Draghi’s Greek bank options present bleak choices as ECB meets

European Central Bank President Mario Draghi is convening his Governing Council on Sunday for an extraordinary meeting to discuss Greece.

After euro-area finance ministers rejected Greece’s request for an extension to its bailout package so it could hold a referendum on a bailout proposal by its creditors, Draghi and his colleagues must decide how to respond.

The key issue is Emergency Liquidity Assistance, the funds provided by the Greek central bank to the nation’s lenders to offset deposit outflows, which have mounted during five months of failed political talks. ELA stood at almost 89 billion euros ($99 billion) as of last week.

To receive the funds, banks must be solvent and have adequate collateral. Because of Greek lenders’ holdings of sovereign bonds and their reliance on state guarantees for their asset valuations, both conditions would be in doubt if the government misses debt payments to its creditors.

The Governing Council is the ECB’s decision-making body and consists of the euro area’s 19 national central-bank chiefs, including Greece’s Yannis Stournaras, plus the six members of the ECB’s Executive Board. It needs a two-thirds majority to rein in ELA. Here are some of its options.

Refusing to Expand ELA for Greek banks

The ECB could decide that some or all Greek lenders will remain solvent for a while longer and so allow them to continue to access ELA.

The country’s current bailout package runs until June 30 and the government’s debt payment to the International Monetary Fund is due the same day. However improbable, that technically leaves space for a last-minute agreement with creditors.

In practical terms, even with ELA at its current total, the government might still be forced to order bank holidays and capital controls to prevent a bank run as customers see a last chance to remove their cash.

Ending ELA for Greek banks

While the ECB’s bank-supervision arm, the Single Supervisory Mechanism, is responsible for assessing the solvency of lenders, the final decision is made by the Governing Council. Should it say Greek banks are insolvent, it would have to end ELA.

Such a decision would mean banks would be unable to provide cash to their depositors on demand. They would probably have to keep their doors shut on Monday and the Greek government would be forced to impose capital controls.

Tightening collateral requirements

While the ECB insists that the Greek central bank impose discounts on the collateral it accepts against ELA, to protect against losses, those so-called haircuts haven’t changed throughout the recent crisis.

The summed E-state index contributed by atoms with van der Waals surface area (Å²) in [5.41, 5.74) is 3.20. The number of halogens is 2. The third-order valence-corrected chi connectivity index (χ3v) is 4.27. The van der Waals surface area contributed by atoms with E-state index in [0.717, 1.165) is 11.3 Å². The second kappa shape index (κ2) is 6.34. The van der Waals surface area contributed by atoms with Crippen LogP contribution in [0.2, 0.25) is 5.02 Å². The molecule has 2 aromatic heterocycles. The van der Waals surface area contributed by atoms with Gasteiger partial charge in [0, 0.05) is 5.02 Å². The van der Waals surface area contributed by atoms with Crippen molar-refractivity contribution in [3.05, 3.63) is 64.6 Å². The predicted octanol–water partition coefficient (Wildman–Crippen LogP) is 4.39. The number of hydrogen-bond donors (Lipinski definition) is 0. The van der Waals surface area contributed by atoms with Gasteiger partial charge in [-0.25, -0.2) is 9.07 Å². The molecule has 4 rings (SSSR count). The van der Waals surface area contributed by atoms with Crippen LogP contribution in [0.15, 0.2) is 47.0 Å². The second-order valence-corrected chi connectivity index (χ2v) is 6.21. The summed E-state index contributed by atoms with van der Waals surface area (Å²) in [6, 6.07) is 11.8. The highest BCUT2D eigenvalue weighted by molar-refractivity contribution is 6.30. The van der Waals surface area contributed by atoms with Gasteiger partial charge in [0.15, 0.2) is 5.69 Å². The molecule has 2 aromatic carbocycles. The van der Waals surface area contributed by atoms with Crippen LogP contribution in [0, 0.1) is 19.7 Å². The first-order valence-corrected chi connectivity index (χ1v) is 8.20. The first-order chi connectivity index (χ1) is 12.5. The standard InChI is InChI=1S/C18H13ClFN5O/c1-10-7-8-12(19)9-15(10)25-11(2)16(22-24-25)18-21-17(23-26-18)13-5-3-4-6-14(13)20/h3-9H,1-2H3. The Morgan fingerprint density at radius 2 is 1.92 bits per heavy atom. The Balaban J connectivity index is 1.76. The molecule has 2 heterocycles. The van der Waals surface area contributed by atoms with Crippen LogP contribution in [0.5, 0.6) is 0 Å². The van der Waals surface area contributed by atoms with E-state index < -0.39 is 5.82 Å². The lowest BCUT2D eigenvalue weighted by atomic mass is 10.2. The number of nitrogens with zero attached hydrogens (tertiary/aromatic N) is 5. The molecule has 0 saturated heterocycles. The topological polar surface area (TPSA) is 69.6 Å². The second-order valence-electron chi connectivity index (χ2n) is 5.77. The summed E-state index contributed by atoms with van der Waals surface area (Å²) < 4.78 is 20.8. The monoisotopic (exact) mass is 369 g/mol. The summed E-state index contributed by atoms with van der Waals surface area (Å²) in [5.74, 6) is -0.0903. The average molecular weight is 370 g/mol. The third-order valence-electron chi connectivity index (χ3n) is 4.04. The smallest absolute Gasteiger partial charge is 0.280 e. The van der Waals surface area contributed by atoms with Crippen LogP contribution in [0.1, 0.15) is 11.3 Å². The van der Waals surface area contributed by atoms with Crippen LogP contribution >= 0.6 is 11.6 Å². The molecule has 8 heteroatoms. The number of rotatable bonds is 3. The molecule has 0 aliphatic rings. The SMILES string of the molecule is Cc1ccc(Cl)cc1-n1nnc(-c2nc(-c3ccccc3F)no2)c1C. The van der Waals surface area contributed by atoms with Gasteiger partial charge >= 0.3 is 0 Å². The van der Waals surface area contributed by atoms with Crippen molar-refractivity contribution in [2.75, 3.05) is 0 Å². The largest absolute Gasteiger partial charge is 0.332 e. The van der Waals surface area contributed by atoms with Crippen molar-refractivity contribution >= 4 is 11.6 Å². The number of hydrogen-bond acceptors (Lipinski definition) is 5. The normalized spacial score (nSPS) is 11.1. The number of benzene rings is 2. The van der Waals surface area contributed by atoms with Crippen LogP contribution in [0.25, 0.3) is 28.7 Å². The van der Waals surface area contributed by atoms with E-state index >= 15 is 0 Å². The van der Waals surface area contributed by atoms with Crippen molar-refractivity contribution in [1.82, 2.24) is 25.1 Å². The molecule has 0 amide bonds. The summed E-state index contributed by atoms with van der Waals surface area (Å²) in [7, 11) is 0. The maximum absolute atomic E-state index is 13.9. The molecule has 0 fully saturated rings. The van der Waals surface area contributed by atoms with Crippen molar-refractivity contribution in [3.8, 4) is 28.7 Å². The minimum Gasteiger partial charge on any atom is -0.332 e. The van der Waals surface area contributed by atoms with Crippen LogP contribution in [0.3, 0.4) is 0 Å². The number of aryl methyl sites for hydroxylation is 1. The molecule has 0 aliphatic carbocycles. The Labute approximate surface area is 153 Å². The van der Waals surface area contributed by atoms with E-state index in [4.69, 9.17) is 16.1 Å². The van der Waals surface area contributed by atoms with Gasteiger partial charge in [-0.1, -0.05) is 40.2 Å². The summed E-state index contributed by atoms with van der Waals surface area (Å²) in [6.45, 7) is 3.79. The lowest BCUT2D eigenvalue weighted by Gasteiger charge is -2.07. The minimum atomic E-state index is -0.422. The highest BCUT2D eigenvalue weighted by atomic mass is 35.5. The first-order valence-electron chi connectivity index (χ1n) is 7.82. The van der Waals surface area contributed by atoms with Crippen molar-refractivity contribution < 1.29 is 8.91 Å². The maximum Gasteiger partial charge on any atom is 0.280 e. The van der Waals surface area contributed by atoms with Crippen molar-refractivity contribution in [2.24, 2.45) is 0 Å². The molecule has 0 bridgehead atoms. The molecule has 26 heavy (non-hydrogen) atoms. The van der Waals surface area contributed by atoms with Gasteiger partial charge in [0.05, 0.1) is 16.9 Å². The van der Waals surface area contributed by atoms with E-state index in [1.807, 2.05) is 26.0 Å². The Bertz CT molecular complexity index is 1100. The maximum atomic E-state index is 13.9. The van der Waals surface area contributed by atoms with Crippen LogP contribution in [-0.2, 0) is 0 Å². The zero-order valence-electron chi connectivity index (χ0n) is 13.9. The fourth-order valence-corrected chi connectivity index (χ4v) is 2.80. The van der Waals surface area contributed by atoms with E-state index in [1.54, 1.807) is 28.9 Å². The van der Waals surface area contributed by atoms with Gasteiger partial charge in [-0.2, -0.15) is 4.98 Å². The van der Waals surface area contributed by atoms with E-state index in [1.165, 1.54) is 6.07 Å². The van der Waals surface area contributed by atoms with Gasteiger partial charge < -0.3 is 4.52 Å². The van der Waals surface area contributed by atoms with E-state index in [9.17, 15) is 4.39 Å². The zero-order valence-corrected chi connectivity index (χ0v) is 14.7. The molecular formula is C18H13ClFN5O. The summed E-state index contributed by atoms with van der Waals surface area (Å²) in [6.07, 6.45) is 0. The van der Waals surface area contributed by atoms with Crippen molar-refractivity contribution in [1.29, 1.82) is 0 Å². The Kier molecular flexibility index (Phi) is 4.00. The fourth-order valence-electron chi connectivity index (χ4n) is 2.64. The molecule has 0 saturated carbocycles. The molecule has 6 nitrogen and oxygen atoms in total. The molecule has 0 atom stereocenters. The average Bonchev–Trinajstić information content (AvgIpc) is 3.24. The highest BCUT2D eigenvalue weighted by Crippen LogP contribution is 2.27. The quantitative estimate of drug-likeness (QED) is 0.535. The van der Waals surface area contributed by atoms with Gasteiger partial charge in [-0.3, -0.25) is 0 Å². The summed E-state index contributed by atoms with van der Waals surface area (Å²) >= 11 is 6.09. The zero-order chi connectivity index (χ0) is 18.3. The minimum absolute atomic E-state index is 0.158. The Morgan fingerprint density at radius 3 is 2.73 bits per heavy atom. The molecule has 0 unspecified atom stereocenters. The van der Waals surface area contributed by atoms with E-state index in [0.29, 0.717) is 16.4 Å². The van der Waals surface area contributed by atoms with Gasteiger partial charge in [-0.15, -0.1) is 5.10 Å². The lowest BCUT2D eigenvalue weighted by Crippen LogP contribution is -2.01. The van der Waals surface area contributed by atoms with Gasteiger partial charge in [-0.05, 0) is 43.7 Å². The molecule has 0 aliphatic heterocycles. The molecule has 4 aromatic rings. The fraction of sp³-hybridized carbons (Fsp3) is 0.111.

Should the ECB decide to increase the haircuts to reflect the increased probability that banks won’t repay the cash, that would effectively limit their access to ELA and potentially lead to capital controls.

Barclays Plc calculates that banks could access another 29 billion euros of aid based on their collateral and on the assumption that current haircuts, which aren’t public, average about 48 percent. Should the haircuts be raised to 60 percent, it estimates the collateral buffer would be wiped out.

The ECB could also tighten collateral requirements by deciding that some assets are no longer eligible because of their quality.

Reducing the t-bill limit

Greek banks hold about 9 billion euros of short-term treasury bills which they typically roll over and which are critical to allowing the government to pay bills such as pensions.

While the ECB’s supervisory arm has already warned Greek banks not to increase their exposure to t-bills, the ECB could now push them to reduce their holdings to free up liquidity. The consequence would be to starve the government of funds, increasing the risk of a sovereign default and financial collapse.

Easing ELA terms

The Governing Council could ease any of the above conditions to allow banks to stay afloat in an attempt to prevent a widespread financial crisis.

Should it do so, it would attract accusations of breaking it own rules, undermining its own credibility and, in the worst case, break European Union law that bans central-bank financing of governments.